An estimated 40 million family caregivers of chronically ill patients in the United States play a key role in delivering support and care to their loved ones. But they are often overlooked and under-supported.
Chronic obstructive pulmonary disease, more commonly known as COPD, is a serious breathing disorder. It is the fourth leading cause of death in the United States and a major cause of disability. An estimated 16 million people in the United States live with a COPD diagnosis. Millions more are believed to have early symptoms of COPD but have not yet been diagnosed.
People living with COPD often require assistance with various tasks; from managing their medications to keeping their homes safe (especially if they require supplemental oxygen). Caregivers also assist with COPD emergencies, which can be frightening.
Very often, caregiving responsibilities fall to untrained family members. One estimate says nearly 70 percentof people living with chronic obstructive pulmonary disease (COPD) receive unpaid care from at least one family member. Too often these family members feel overwhelmed and under-prepared for their new role. Research shows these informal family caregivers suffer from high levels of anxiety and depression. As a result, their own self-care suffers as a result of their new caregiving role.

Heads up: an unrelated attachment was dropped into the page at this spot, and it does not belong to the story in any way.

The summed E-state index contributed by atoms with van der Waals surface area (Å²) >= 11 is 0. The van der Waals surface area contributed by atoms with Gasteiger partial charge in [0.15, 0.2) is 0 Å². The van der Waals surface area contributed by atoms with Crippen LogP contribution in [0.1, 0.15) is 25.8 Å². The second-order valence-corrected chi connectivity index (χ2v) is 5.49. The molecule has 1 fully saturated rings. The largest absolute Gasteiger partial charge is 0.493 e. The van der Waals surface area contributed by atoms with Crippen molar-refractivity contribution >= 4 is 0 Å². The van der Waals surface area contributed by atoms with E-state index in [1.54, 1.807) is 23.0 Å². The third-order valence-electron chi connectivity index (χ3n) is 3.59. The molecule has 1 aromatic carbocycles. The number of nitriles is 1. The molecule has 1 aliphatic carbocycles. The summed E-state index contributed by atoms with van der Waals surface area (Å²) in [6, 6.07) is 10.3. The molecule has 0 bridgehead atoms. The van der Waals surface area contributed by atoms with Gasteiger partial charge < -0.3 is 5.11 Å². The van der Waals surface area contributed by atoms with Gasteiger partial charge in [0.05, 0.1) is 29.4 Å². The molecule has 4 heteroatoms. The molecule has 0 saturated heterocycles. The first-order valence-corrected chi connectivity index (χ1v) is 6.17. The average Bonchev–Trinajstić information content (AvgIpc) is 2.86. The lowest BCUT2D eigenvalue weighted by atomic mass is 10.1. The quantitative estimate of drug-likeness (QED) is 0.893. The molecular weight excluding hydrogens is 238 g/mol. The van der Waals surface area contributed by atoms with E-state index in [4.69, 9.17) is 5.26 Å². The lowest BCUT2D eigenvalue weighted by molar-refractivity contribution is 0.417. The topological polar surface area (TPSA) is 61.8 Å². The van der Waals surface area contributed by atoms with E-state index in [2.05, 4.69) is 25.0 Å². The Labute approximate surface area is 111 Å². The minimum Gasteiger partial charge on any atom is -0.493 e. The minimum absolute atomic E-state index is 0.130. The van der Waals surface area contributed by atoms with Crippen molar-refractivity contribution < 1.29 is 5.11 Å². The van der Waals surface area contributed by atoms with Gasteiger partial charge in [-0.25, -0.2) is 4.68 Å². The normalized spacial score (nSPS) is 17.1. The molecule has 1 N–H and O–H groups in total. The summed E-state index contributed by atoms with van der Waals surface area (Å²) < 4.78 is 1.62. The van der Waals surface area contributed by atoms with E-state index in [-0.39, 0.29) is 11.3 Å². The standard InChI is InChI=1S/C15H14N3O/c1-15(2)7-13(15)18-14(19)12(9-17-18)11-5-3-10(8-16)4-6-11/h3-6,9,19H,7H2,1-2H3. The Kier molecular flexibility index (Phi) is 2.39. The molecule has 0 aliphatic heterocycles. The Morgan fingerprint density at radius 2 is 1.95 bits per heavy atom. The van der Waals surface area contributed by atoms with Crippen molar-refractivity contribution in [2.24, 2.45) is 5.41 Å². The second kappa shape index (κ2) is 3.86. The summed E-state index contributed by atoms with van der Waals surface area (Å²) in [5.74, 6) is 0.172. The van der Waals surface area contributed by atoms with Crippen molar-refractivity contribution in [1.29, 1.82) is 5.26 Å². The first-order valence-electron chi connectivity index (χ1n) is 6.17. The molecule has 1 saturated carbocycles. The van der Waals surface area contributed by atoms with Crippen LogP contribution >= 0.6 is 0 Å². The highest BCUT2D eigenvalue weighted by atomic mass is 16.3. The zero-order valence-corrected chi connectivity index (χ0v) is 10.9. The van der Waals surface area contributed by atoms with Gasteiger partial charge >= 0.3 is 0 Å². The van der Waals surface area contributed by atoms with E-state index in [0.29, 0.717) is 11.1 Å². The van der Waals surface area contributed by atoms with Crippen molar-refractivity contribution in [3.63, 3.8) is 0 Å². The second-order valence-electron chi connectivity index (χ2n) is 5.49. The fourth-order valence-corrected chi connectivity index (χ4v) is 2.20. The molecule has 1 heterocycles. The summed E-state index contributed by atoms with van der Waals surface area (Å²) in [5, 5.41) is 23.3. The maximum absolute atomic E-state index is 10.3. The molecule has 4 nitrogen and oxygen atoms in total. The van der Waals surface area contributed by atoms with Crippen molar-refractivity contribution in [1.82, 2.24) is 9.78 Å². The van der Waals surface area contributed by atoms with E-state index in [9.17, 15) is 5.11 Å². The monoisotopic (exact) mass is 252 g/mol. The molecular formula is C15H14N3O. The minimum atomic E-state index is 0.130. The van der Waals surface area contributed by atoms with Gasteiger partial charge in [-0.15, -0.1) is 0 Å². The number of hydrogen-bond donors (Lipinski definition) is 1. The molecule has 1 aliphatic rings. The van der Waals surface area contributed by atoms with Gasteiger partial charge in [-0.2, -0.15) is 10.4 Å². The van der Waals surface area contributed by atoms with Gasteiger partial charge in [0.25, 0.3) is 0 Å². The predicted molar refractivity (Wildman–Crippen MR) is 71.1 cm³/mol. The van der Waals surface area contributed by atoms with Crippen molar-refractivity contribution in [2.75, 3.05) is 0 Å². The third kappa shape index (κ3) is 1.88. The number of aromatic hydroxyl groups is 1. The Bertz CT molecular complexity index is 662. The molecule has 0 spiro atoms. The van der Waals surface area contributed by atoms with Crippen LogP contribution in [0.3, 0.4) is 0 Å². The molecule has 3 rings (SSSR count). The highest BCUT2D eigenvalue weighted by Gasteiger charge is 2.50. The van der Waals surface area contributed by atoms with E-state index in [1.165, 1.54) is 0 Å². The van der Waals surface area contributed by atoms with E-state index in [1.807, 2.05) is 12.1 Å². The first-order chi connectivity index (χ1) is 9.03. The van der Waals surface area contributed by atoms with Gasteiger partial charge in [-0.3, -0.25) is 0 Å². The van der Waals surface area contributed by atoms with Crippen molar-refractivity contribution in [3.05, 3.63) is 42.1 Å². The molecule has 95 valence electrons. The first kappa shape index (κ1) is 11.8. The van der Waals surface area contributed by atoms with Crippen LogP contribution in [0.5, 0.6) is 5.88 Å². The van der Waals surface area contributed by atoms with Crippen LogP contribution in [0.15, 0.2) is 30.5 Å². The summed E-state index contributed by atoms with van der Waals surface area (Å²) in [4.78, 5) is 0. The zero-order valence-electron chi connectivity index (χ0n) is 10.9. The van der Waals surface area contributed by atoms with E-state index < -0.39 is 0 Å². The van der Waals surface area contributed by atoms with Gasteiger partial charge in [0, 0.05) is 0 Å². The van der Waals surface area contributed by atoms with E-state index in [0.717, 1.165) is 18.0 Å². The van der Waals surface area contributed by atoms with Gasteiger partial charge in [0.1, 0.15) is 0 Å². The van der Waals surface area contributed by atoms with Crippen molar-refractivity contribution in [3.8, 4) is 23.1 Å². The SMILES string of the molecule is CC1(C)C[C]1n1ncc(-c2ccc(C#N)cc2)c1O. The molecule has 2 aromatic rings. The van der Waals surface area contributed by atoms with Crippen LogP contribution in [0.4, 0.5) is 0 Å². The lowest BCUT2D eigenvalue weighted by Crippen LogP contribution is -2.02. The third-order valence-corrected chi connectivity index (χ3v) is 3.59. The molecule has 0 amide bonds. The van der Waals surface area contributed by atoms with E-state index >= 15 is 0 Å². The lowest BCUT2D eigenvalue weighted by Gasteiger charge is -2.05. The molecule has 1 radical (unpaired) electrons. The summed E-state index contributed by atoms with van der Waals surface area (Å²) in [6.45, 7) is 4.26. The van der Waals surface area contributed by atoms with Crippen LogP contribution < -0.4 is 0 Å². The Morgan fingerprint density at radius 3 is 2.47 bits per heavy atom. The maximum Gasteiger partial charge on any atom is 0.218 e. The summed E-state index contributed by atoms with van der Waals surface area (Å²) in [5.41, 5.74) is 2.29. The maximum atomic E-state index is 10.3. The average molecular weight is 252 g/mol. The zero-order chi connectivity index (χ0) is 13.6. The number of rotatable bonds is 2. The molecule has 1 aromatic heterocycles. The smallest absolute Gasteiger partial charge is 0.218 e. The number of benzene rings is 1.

Fortunately, there are tools and support solutions available. For instance, under a project funded by the Learn More Breathe Better Program of the National Heart Lung Blood Institute, family caregivers of COPD patients were given a “toolkit.” This taught them more about each of their new caregiving responsibilities.
Caregivers learned how to help manage a patient’s COPD medications, create a safe home environment, watch for symptoms of a serious COPD breathing episode, and be a part of the patient’s overall care team. Finally, caregivers were reminded of the importance of self-care and told not to feel guilty taking some time for themselves. Caregivers in the test group gave the toolkit high marks for helping them understand COPD and their new caregiving role. One caregiver said she only wished she received the toolkit when her husband was first diagnosed with the illness.
Further testing is underway to document the health benefits of the toolkit for caregivers and the patients they support.